One2One m200 (Siemens)
Mercury One2One's first phone
- Date launched: 1993
- Network: PCN 1800Mhz
- Form: Clam shell
- Size: 55(w)x185(h)x32(d) mm
- Weight: 368g
- Cost new: £250
- Can you use it today: Yes
Mercury One2One was Britain's first digital cell phone network for the masses. Never mind that it only operated within the M25, One2One's 'Residential' package offered free evening and weekend calls. If you lived in London and wanted to join the mobile revolution, at £200 the One2One m200 seemed the best way to do it.
Unfortunately the m200, made by Siemens, was hardly state of the art. It was big and heavy, but at least it was easy to use. The keys were large and friendly, and glowed green for six seconds when you first switched the phone on.
Features were severely limited. There was a voice mail service, but you could store only ten messages for up to three days. There was a ninety-nine number phone memory, but with no alphanumeric keys, you had to access the letters via a menu; hardly user friendly.
However, the m200's worst problem was its quality. In spite of its hefty size, the m200 was no tough guy. The plastic was brittle, particularly around the one/off switch and the battery clip. Mercury had to replace many customers' handsets almost straight away. Many m200 owners may have regretted not stumping up the extra £50 to get the m300
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As I have mentioned previously in this thread, this phone ceased to work on the one2one network around 1999 when they upgraded their network to use technology that this, their first generation phone (and pre-launch test unit), couldn't handle.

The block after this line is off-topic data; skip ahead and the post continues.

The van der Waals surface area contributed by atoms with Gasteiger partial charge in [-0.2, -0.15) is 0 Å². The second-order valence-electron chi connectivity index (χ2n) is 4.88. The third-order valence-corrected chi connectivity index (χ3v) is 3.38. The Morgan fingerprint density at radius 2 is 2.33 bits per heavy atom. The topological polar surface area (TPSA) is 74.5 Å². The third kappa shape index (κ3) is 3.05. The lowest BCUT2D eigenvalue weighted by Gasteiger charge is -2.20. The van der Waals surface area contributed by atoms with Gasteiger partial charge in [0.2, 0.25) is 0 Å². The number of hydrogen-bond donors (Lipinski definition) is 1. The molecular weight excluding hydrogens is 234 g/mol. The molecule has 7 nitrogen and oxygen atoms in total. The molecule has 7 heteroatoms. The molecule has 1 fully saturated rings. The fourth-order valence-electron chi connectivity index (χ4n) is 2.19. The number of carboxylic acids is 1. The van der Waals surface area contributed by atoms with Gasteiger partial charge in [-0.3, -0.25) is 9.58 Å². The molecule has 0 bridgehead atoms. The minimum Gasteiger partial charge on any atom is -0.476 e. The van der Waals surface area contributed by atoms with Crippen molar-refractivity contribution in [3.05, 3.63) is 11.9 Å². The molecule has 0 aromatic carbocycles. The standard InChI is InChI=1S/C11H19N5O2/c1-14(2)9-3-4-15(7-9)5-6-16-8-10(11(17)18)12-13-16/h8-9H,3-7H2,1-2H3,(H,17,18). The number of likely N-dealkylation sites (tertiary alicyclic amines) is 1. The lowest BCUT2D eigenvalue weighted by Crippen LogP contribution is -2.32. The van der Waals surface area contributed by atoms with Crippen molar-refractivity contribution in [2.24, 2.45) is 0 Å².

It's now sale worth is that of a collector/museum piece and I've recently seen them go for £30-£50 on eBay depending on condition - possibly a little more if you have the original box/charger/2 batteries/paperwork it came with.
You will not be able to place a call on any modern digital mobile network with this phone even if you can power it up and put in an appropriate 2G SIM card with the correct network code - the model was always locked to one2one (which used the same network address code subsequently used by T-Mobile/Virgin and now EE, I believe) and as far as I can tell (having tried) only could be unlocked for engineers within the one2one company and unlocking it was never made available to the public.